School Choice Momentum Grows

 

School choice continues to gain momentum. The evidence of this is everywhere. It may be the most influential issue that turns Democratic parents into Republican voters.

This effect was dramatically seen in the 2018 gubernatorial election in Florida. White Republican Governor Ron DeSantis was campaigning for his first term as governor against black Democratic former Tallahassee mayor Andrew Gillum. It was a close race that came down to a recount. Gillum finally conceded the race after a recount showed DeSantis was still ahead by about 30,000 votes. Here’s how I described it in a November, 2018 post:

“Ironically, DeSantis can thank black women for his victory. Yes, there is a solid argument that black women rejected the black candidate Gillum in favor of – their children. According to CNN exit polling of 3,108 voters, of the roughly 650,000 black women who voted in Florida, 18% or about 117,000 chose DeSantis. This exceeded their support for GOP U.S. Senate candidate Rick Scott (9%). In other words, they selected the Republican gubernatorial candidate but not the Republican senatorial candidate.

William Mattox, director of the Marshall Center for Educational Options at the James Madison Institute, writes in The Wall Street Journal that the reason is school choice. More than 100,000 low-income students in Florida participate in the Step Up For Students program, which grants tax-credit funded scholarships to attend private schools. Even more students are currently enrolled in the state’s 650 charter schools. Most Step Up students are minorities whose mothers are registered Democrats. Yet these “school choice moms” split their votes when it comes to protecting their ability to choose where their child goes to school.”

School choice is gaining momentum because parents of both political parties care about the education of their children. School choice is also gaining ground because of the teachers unions. At the height of the Covid pandemic, the teachers unions made it clear they were more concerned about the teachers than they were about the students. This was discussed, in a 2021 post:

School Choice is gaining momentum. Ironically, the credit for this trend probably goes to the teachers unions. By their unwavering assault on public schools and refusal to return to the classrooms, the unions are driving students out of those schools. The Wall Street Journal editorial board says the Biden administration seems committed to indulging teachers unions that oppose charter and private schools. This is no surprise since First Lady, Jill Biden, is a member of the NEA, the nation’s largest teachers union. Even though newly appointed CDC Director, Dr. Rochelle Walensky, recently said, “Vaccination of teachers is not a prerequisite for safe reopening of schools”, the Biden administration has not called for teachers unions to return to the classrooms.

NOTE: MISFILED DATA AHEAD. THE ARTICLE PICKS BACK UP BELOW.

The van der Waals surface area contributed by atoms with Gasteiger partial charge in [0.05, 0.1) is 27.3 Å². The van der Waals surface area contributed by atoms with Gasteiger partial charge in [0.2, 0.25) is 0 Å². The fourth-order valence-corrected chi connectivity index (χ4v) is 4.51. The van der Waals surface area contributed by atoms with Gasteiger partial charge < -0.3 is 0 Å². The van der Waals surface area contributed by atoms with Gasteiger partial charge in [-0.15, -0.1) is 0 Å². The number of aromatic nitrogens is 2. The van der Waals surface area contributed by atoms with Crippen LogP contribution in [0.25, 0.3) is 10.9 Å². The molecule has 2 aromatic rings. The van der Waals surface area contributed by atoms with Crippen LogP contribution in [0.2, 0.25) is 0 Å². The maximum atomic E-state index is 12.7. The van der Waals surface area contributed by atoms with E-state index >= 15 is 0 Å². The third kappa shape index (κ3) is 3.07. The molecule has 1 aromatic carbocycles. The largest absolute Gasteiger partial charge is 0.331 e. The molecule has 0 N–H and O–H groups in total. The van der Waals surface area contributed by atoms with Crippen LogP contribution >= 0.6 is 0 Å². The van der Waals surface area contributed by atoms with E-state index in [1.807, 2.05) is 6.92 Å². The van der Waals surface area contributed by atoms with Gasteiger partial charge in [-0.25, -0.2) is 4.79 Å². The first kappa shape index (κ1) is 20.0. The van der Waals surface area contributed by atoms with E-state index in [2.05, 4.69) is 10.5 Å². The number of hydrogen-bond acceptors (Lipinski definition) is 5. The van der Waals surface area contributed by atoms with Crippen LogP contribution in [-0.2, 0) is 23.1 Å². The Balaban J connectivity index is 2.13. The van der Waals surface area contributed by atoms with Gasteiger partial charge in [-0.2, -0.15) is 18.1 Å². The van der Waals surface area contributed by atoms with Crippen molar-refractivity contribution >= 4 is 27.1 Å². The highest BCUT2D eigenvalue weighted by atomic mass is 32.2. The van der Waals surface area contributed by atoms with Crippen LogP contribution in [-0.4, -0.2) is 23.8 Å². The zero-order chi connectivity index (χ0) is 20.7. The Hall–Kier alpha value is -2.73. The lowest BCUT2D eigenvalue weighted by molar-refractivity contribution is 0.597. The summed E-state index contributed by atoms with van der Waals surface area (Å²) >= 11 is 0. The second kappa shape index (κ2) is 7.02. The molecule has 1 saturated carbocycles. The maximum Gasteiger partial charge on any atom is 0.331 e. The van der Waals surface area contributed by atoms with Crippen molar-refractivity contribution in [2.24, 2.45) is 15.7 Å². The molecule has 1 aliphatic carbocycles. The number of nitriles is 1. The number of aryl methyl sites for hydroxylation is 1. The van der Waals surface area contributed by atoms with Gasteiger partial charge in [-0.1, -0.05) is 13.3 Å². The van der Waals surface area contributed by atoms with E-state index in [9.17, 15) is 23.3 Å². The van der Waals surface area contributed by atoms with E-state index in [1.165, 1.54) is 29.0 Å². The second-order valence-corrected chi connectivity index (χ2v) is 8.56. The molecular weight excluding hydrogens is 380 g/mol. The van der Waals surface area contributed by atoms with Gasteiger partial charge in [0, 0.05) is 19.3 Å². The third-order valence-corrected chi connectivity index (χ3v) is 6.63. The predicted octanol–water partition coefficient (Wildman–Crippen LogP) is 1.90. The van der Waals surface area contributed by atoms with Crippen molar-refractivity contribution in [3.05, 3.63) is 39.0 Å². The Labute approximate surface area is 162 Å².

School choice made a difference in the 2018 Florida gubernatorial race, it made a difference in the response to the Covid pandemic, and it continues to have a political impact. The latest evidence of this is the Virginia gubernatorial race of last year. Republican Glenn Youngkin defeated former Governor Terry McAuliffe in this trending-blue state, largely on the issues of educational curriculum and school choice. Parents made it clear they didn’t support the teaching of radical views like critical race theory (CRT) in their schools and they were concerned for the future education of their children. Youngkin campaigned on a platform that promised to rid the schools of CRT teaching and to expand school choice. Now he is delivering on those promises.

The Wall Street Journal editorial board says, “Parents haven’t let up in their push for greater school choice, and Virginia reflects the growing momentum. The state’s latest budget includes funding for new flexible public schools meant to meet the demand for alternatives.”

Virginia Governor Youngkin cited “record investments in education” while signing the two-year budget last month. The centerpiece is $100 million to pen new “lab schools.” These are publicly funded K-12 schools founded by public universities, rather than school districts. That puts them outside the state’s collective-bargaining agreement, meaning each lab school’s administrators control hiring and pay. Virginia Republicans hope that lab schools will replicate the success of charter, which face an unusual barrier in the state. The Virginia constitution requires each new charter to gain sign-off from the local school board, most of which are politically aligned with the unions. The fast-growing state had a mere seven charter schools in 2021, serving about 1,300 students out of more than 1.2 million.

WSJ says, “Laying the foundation for non-union schools is in keeping with Mr. Youngkin’s campaign promise to grant more options and control to parents. Debates over Covid restrictions and critical race theory helped push education to the forefront of last year’s gubernatorial election, with dissatisfied parents driving an unexpected GOP vote surge.” 

Education is color-blind. Education is politically neutral. Parents of all colors and all political affiliations want their children to get a good education because they understand that education is the key to a successful future for their children. The party that understands the importance of education will continue to prosper in the future.

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